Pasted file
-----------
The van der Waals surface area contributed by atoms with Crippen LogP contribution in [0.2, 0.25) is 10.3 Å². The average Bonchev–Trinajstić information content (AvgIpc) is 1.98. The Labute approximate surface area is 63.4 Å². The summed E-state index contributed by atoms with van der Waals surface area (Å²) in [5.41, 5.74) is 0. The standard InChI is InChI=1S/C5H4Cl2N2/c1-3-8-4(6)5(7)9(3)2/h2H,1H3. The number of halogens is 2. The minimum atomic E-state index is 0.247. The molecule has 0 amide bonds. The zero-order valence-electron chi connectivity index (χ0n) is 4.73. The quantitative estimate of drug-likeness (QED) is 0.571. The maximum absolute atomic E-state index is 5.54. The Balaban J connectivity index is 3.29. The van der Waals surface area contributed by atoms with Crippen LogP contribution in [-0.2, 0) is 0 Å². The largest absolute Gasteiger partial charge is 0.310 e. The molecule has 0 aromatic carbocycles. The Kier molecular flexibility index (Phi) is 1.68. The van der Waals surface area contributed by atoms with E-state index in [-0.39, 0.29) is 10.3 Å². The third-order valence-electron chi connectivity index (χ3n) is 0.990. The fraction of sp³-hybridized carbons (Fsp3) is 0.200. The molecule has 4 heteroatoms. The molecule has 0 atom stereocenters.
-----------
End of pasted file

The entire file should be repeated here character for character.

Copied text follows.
The van der Waals surface area contributed by atoms with Crippen LogP contribution in [0.2, 0.25) is 10.3 Å². The average Bonchev–Trinajstić information content (AvgIpc) is 1.98. The Labute approximate surface area is 63.4 Å². The summed E-state index contributed by atoms with van der Waals surface area (Å²) in [5.41, 5.74) is 0. The standard InChI is InChI=1S/C5H4Cl2N2/c1-3-8-4(6)5(7)9(3)2/h2H,1H3. The number of halogens is 2. The minimum atomic E-state index is 0.247. The molecule has 0 amide bonds. The zero-order valence-electron chi connectivity index (χ0n) is 4.73. The quantitative estimate of drug-likeness (QED) is 0.571. The maximum absolute atomic E-state index is 5.54. The Balaban J connectivity index is 3.29. The van der Waals surface area contributed by atoms with Crippen LogP contribution in [-0.2, 0) is 0 Å². The largest absolute Gasteiger partial charge is 0.310 e. The molecule has 0 aromatic carbocycles. The Kier molecular flexibility index (Phi) is 1.68. The van der Waals surface area contributed by atoms with E-state index in [-0.39, 0.29) is 10.3 Å². The third-order valence-electron chi connectivity index (χ3n) is 0.990. The fraction of sp³-hybridized carbons (Fsp3) is 0.200. The molecule has 4 heteroatoms. The molecule has 0 atom stereocenters.